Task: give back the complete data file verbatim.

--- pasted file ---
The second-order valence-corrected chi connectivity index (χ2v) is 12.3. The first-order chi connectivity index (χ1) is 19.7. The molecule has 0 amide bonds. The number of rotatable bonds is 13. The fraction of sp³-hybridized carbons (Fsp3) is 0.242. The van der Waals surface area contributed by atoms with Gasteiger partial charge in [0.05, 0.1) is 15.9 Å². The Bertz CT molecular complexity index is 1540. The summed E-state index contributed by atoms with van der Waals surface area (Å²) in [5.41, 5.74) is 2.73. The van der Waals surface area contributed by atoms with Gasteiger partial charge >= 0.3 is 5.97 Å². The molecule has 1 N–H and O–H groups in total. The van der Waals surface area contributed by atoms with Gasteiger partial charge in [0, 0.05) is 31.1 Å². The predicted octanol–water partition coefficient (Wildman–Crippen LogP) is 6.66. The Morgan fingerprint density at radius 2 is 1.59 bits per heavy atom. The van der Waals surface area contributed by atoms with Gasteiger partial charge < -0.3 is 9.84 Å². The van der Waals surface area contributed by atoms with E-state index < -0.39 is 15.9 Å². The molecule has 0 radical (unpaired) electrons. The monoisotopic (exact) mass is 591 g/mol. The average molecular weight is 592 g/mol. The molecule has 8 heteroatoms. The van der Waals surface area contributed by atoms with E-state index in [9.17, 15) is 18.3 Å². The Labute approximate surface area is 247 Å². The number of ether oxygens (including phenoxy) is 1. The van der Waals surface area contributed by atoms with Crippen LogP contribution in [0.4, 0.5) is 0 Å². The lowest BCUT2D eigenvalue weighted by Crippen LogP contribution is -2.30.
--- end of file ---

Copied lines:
The second-order valence-corrected chi connectivity index (χ2v) is 12.3. The first-order chi connectivity index (χ1) is 19.7. The molecule has 0 amide bonds. The number of rotatable bonds is 13. The fraction of sp³-hybridized carbons (Fsp3) is 0.242. The van der Waals surface area contributed by atoms with Gasteiger partial charge in [0.05, 0.1) is 15.9 Å². The Bertz CT molecular complexity index is 1540. The summed E-state index contributed by atoms with van der Waals surface area (Å²) in [5.41, 5.74) is 2.73. The van der Waals surface area contributed by atoms with Gasteiger partial charge >= 0.3 is 5.97 Å². The molecule has 1 N–H and O–H groups in total. The van der Waals surface area contributed by atoms with Gasteiger partial charge in [0, 0.05) is 31.1 Å². The predicted octanol–water partition coefficient (Wildman–Crippen LogP) is 6.66. The Morgan fingerprint density at radius 2 is 1.59 bits per heavy atom. The van der Waals surface area contributed by atoms with Gasteiger partial charge < -0.3 is 9.84 Å². The van der Waals surface area contributed by atoms with E-state index < -0.39 is 15.9 Å². The molecule has 0 radical (unpaired) electrons. The monoisotopic (exact) mass is 591 g/mol. The average molecular weight is 592 g/mol. The molecule has 8 heteroatoms. The van der Waals surface area contributed by atoms with E-state index in [9.17, 15) is 18.3 Å². The Labute approximate surface area is 247 Å². The number of ether oxygens (including phenoxy) is 1. The van der Waals surface area contributed by atoms with Crippen LogP contribution in [0.4, 0.5) is 0 Å². The lowest BCUT2D eigenvalue weighted by Crippen LogP contribution is -2.30.